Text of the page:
Great White's demise was like so many: gradual at first, then all at once.
They released their debut album in 1984, and
The ...Twice Shy
album was their fourth. By this time, they had gradually built a following, with each album since their 1984 debut doing substantially better than the last. Once Bitten
sold a million copies thanks to tracks like "Save Your Love" and "Rock Me"; ...Twice Shy
sold 2 million, largely because of this song.
But when grunge moved in, it displaced hair metal acts like Great White, and the band struggled. By 2003 they were playing small venues to a few hundred people each night. One of these shows was at The Station Nightclub in Rhode Island, which turned tragic
when the band's pyrotechnics started a fire that killed 100 people including their guitarist, Ty Longley. No member of Great White was criminally charged, but their tour manager did jail time.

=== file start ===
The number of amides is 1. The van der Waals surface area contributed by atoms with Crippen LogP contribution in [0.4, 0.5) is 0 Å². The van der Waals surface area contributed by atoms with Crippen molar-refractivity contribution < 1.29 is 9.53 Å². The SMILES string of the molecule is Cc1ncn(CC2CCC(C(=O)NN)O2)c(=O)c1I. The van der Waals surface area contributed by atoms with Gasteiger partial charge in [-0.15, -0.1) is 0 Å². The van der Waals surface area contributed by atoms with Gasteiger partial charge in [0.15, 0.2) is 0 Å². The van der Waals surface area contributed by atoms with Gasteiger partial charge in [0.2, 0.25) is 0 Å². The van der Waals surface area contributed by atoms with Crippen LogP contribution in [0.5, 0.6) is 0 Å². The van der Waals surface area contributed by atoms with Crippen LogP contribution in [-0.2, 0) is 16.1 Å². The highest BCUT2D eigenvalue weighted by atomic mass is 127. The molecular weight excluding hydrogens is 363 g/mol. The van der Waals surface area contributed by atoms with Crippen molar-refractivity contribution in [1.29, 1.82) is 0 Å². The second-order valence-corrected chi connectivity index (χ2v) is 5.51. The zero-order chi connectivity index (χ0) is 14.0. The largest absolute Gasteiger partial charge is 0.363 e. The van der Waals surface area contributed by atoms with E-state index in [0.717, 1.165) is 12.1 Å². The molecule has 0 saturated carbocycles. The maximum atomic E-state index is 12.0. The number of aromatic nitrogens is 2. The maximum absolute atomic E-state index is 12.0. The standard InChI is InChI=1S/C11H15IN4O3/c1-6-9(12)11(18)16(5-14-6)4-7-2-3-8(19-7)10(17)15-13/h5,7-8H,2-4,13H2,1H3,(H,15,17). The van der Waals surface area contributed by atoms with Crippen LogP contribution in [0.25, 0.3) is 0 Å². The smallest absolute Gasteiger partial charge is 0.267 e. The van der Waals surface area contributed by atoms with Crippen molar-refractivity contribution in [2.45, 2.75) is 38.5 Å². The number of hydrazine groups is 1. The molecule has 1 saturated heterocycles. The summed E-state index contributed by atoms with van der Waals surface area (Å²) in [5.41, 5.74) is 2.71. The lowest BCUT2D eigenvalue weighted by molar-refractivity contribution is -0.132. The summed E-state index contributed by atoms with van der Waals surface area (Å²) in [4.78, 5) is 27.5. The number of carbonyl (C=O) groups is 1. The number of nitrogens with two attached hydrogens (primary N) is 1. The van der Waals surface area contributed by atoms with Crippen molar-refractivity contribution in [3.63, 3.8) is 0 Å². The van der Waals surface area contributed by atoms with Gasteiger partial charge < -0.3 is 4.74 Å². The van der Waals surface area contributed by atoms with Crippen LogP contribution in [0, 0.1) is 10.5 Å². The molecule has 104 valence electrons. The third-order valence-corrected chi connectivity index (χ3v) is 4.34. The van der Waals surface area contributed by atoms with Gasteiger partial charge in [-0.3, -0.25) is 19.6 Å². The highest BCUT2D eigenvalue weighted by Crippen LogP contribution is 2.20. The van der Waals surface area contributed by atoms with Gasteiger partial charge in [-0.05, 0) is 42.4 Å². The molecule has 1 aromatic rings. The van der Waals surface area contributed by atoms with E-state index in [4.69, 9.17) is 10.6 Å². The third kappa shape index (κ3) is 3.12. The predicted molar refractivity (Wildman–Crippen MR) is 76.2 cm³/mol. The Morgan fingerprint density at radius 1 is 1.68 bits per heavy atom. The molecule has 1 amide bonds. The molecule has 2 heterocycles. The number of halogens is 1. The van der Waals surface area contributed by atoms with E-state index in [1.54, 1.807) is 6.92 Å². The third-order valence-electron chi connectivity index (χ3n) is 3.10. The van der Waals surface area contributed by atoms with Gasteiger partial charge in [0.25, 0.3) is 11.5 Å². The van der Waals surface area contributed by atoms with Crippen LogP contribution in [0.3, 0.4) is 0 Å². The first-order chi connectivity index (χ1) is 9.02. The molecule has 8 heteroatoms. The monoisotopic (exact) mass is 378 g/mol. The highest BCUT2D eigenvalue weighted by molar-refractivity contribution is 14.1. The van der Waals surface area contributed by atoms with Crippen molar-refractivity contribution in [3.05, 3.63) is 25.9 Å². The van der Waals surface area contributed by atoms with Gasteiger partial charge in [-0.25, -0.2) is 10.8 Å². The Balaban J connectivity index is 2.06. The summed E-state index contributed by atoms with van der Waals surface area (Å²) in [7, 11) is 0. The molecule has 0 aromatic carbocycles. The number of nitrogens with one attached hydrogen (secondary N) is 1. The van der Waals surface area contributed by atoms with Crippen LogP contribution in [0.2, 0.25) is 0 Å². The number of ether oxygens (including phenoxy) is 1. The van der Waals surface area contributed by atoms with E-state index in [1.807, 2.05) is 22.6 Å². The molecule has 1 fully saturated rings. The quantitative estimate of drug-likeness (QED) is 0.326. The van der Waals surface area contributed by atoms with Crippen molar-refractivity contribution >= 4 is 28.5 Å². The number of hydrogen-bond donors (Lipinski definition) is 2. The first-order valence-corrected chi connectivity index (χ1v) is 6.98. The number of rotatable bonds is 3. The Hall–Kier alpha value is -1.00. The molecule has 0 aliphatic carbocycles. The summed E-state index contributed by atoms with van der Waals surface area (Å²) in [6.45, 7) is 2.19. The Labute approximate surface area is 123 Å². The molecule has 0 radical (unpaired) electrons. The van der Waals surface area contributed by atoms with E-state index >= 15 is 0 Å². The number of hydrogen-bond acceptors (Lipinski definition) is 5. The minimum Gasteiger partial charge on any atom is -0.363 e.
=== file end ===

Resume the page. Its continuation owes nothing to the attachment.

In the aftermath, the band tried doing benefit concerts, but that just made things worse. Survivors and families of the victims asked the band not to speak of the incident, as it seemed to open old wounds when they did.
Jack Russell, who had a long history of addiction and health problems, unravelled completely by 2010 and suffered a fall that put him in a coma. Mark Kendall kept the band going but with a new lead singer: Terry Ilous, who was replaced by Mitch Malloy in 2018. Russell got better and formed his own version of the group: Jack Russell's Great White, which released their first album in 2017. By this time, it was common for both version of the group to be touring concurrently, especially in the summer.